Unfortunately most consumers have a very basic understanding of how credit scoring systems work. Like most of us, your knowledge of credit scoring probably includes what scores used for, what is included in a credit report, and what lenders review.
But, that hardly scratches the surface. In order to truly understand credit scores you have to crack them open and take a look inside.
What Is a Scorecard?
All credit scoring models have at least one thing in common: they all are made up of a series of scorecards.
Scorecards are used to read the information contained in your credit report and to convert that information into points, otherwise known as your credit score. But, since people with different types of credit reports represent different levels of risk, applying one set of rules to everyone doesn’t make sense. That’s the credit bureaus used what is called the multi-scorecard approach.
Let’s not make this more complicated that it already is. Think of a bowling or baseball scorecard; credit scorecards follow pretty much the same concept. You earn points for knocking over pins, crossing home plate, or not missing credit card payments.
[inline-ad]The principle behind credit scorecards is easy enough to understand. If you have filed a bankruptcy in the past then you represent a different risk to future lenders than someone who has never filed bankruptcy. If you have a thin or young credit report (meaning that you are relatively new to the credit game) then your credit practices represent a different risk than people with long histories of borrowing money and paying it back.
So, each of those different looking credit reports will be use a different scorecard that’s designed to evaluate that kind of credit report. The rules aren’t the same for everyone.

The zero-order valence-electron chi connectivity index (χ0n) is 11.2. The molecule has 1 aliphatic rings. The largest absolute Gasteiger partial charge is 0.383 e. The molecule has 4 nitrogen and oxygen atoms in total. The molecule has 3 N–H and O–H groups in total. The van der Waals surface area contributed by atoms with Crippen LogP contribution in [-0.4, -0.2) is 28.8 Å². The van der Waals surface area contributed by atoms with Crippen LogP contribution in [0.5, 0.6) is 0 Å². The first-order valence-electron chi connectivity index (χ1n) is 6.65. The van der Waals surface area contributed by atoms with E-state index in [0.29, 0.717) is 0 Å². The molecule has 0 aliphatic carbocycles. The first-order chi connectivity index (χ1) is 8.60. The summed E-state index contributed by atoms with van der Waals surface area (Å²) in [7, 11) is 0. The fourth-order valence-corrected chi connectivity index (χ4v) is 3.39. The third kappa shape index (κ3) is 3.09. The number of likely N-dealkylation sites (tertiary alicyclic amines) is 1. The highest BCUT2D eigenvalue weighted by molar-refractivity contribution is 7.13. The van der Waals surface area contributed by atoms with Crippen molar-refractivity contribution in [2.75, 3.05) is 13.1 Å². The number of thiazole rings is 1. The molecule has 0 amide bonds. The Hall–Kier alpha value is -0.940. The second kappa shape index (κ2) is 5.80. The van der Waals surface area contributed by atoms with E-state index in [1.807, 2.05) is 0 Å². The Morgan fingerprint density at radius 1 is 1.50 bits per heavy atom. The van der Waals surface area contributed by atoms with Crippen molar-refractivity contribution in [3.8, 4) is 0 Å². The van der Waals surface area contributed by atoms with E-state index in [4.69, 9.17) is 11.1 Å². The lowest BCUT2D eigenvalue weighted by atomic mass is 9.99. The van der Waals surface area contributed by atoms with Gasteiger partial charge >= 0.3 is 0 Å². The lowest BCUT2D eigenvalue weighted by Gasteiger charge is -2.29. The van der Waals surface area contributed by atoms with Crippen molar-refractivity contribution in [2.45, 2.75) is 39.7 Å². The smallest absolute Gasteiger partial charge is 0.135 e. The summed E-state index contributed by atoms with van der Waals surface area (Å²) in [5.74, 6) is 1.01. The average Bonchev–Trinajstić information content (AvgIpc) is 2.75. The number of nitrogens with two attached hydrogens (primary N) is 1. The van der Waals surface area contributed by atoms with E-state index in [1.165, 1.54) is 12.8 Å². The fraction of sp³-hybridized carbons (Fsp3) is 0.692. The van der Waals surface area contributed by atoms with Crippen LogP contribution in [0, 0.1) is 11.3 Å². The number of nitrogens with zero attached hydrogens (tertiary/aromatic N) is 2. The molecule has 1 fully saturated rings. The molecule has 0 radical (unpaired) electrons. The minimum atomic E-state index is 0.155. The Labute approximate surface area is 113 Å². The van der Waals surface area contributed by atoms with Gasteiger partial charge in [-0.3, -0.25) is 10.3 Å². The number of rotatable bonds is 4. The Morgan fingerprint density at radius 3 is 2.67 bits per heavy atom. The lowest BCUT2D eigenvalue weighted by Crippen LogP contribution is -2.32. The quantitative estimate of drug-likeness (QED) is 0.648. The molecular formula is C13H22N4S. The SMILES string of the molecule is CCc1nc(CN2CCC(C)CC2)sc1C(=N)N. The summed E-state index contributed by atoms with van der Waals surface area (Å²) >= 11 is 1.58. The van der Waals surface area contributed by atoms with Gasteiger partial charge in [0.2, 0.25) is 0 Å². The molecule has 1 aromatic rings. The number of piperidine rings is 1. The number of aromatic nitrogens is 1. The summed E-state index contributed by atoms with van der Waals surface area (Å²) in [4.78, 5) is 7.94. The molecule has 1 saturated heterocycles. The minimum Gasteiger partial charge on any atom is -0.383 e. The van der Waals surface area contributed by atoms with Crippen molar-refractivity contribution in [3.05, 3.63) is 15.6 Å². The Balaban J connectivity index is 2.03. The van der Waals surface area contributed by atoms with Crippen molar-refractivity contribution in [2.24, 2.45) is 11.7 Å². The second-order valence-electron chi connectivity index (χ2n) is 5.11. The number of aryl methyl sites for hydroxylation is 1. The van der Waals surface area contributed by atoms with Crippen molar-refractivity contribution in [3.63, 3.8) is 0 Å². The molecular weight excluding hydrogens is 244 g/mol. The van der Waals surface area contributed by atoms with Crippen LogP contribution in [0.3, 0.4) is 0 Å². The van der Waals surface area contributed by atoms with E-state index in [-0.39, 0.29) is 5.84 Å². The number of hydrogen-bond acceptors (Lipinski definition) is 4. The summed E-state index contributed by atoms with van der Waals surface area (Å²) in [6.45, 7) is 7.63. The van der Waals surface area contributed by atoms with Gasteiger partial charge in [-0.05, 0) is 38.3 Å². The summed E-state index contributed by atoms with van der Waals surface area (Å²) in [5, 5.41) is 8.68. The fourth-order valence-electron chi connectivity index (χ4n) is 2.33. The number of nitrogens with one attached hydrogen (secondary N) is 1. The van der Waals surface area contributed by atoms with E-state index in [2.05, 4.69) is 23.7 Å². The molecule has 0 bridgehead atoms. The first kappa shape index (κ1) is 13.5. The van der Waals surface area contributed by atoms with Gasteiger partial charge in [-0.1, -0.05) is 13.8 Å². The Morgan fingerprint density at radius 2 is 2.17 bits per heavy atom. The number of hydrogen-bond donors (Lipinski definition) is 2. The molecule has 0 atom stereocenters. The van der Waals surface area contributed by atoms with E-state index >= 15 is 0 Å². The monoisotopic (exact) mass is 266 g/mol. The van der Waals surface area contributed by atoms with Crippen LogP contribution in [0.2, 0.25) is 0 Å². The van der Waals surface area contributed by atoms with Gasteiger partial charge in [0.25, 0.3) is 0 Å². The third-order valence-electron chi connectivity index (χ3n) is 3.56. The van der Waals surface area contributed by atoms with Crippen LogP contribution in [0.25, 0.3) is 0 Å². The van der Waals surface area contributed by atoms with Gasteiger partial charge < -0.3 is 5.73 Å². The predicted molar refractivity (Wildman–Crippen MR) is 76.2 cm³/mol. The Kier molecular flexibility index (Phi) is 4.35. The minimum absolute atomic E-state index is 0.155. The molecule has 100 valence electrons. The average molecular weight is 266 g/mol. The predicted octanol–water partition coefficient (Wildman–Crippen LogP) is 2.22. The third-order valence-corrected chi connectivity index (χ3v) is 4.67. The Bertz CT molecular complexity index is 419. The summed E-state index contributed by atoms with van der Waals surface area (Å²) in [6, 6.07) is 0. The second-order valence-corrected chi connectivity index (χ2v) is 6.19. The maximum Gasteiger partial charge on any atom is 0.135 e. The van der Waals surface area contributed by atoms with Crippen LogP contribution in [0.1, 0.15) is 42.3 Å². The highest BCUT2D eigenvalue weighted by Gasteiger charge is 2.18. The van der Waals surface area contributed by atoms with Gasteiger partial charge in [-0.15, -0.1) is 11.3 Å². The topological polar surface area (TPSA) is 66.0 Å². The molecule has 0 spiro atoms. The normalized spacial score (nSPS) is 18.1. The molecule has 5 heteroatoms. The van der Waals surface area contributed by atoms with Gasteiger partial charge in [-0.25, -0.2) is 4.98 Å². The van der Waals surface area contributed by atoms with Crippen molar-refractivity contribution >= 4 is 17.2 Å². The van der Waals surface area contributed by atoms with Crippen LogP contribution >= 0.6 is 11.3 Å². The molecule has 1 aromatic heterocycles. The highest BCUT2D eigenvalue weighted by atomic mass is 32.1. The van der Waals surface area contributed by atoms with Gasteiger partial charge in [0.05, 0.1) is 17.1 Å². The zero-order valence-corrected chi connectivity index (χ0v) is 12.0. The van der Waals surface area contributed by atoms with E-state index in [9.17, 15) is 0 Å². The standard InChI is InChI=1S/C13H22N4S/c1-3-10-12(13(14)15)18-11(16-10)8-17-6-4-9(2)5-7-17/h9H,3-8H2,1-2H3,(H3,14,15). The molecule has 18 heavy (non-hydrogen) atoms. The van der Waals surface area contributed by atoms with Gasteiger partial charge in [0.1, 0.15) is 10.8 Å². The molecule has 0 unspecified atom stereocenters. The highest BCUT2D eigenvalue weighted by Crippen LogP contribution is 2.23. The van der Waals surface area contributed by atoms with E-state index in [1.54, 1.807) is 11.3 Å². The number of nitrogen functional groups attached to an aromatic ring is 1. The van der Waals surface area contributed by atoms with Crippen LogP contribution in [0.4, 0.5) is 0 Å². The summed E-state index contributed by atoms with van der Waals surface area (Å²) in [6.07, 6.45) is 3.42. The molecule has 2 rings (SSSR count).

Different Credit Score Scales
While the published range of most generally used scoring models is 300-850, that range isn’t really possible for every one. Each scorecard has its own score range, and they’re not always 300 to 850. Some people may not be able to score much higher than 800. Again, the rules aren’t the same for everyone.
Now we’re getting into a more sophisticated aspect of credit scoring models. As the components of your credit reports change you may actually change which scorecard is used to calculate your score.
Using the example above, if you have a bankruptcy on your credit report then your score will be calculated using a scorecard specifically designed for bankrupt consumers.
But, when that bankruptcy falls off of your credit report you’ll no longer be scored by the bankruptcy scorecard. You’ve “hopped” from one scorecard to another. That means you will likely score differently and could earn a higher score that would have been impossible for you to earn before.
You cannot control or even find out which scorecard is being used to calculate your credit scores. And while credit scorecards may sound confusing, the good news is that you do not actually have to possess a crystal clear understanding of how credit scorecards work in order to earn and maintain great credit scores.
As long as you follow a few basic rules with your credit (pay every bill on time, always keep your credit card balances low, do not apply for too much new credit, etc.) then your credit scores are always going to be strong.